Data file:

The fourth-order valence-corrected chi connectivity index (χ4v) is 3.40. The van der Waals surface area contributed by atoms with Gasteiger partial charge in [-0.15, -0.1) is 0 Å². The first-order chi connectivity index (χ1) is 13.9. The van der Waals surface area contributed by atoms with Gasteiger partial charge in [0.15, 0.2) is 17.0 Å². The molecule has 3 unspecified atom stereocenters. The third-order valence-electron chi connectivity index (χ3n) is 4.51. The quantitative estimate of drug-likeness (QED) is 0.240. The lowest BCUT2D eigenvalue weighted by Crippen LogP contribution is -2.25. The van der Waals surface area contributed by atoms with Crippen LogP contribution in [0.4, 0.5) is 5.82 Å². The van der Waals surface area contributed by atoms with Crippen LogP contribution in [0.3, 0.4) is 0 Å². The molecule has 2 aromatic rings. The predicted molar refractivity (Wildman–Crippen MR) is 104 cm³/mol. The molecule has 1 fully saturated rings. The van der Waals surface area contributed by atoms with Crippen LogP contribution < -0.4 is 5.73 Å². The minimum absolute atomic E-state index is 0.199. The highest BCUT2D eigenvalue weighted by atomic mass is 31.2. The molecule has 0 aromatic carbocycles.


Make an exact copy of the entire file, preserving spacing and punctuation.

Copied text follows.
The fourth-order valence-corrected chi connectivity index (χ4v) is 3.40. The van der Waals surface area contributed by atoms with Gasteiger partial charge in [-0.15, -0.1) is 0 Å². The first-order chi connectivity index (χ1) is 13.9. The van der Waals surface area contributed by atoms with Gasteiger partial charge in [0.15, 0.2) is 17.0 Å². The molecule has 3 unspecified atom stereocenters. The third-order valence-electron chi connectivity index (χ3n) is 4.51. The quantitative estimate of drug-likeness (QED) is 0.240. The lowest BCUT2D eigenvalue weighted by Crippen LogP contribution is -2.25. The van der Waals surface area contributed by atoms with Crippen LogP contribution in [0.4, 0.5) is 5.82 Å². The van der Waals surface area contributed by atoms with Crippen LogP contribution in [0.3, 0.4) is 0 Å². The molecule has 2 aromatic rings. The predicted molar refractivity (Wildman–Crippen MR) is 104 cm³/mol. The molecule has 1 fully saturated rings. The van der Waals surface area contributed by atoms with Crippen LogP contribution < -0.4 is 5.73 Å². The minimum absolute atomic E-state index is 0.199. The highest BCUT2D eigenvalue weighted by atomic mass is 31.2. The molecule has 0 aromatic carbocycles.